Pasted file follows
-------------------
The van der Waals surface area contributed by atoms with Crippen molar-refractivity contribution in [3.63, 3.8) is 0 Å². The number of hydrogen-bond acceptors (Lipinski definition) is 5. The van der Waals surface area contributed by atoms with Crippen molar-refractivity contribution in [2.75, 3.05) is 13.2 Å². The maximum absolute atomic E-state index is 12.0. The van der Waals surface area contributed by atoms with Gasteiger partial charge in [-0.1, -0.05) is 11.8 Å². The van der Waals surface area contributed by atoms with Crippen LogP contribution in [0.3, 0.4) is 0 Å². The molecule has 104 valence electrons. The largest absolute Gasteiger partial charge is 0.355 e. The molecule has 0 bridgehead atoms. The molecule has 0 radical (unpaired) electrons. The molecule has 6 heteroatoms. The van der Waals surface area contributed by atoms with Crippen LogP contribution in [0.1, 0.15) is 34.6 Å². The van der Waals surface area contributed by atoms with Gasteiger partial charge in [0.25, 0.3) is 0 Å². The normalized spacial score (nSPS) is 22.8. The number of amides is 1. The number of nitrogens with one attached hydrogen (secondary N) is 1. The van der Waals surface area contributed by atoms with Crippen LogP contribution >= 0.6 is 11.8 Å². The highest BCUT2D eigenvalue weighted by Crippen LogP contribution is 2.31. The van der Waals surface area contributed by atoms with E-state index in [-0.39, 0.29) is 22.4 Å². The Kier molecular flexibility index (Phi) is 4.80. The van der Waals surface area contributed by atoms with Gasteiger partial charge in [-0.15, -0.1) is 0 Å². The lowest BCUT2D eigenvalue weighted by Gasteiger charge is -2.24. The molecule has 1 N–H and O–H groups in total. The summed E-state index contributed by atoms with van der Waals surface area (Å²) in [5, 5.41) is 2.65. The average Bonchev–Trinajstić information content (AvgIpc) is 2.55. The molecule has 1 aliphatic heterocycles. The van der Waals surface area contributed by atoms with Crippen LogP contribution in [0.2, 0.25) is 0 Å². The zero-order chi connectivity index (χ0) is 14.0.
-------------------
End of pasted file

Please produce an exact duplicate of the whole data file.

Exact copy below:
The van der Waals surface area contributed by atoms with Crippen molar-refractivity contribution in [3.63, 3.8) is 0 Å². The number of hydrogen-bond acceptors (Lipinski definition) is 5. The van der Waals surface area contributed by atoms with Crippen molar-refractivity contribution in [2.75, 3.05) is 13.2 Å². The maximum absolute atomic E-state index is 12.0. The van der Waals surface area contributed by atoms with Gasteiger partial charge in [-0.1, -0.05) is 11.8 Å². The van der Waals surface area contributed by atoms with Crippen LogP contribution in [0.3, 0.4) is 0 Å². The molecule has 104 valence electrons. The largest absolute Gasteiger partial charge is 0.355 e. The molecule has 0 bridgehead atoms. The molecule has 0 radical (unpaired) electrons. The molecule has 6 heteroatoms. The van der Waals surface area contributed by atoms with Crippen LogP contribution in [0.1, 0.15) is 34.6 Å². The van der Waals surface area contributed by atoms with Gasteiger partial charge in [0.25, 0.3) is 0 Å². The normalized spacial score (nSPS) is 22.8. The number of amides is 1. The number of nitrogens with one attached hydrogen (secondary N) is 1. The van der Waals surface area contributed by atoms with Crippen LogP contribution >= 0.6 is 11.8 Å². The highest BCUT2D eigenvalue weighted by Crippen LogP contribution is 2.31. The van der Waals surface area contributed by atoms with E-state index in [-0.39, 0.29) is 22.4 Å². The Kier molecular flexibility index (Phi) is 4.80. The van der Waals surface area contributed by atoms with Gasteiger partial charge in [-0.15, -0.1) is 0 Å². The lowest BCUT2D eigenvalue weighted by Gasteiger charge is -2.24. The molecule has 1 N–H and O–H groups in total. The summed E-state index contributed by atoms with van der Waals surface area (Å²) in [5, 5.41) is 2.65. The average Bonchev–Trinajstić information content (AvgIpc) is 2.55. The molecule has 1 aliphatic heterocycles. The van der Waals surface area contributed by atoms with Crippen LogP contribution in [0.2, 0.25) is 0 Å². The zero-order chi connectivity index (χ0) is 14.0.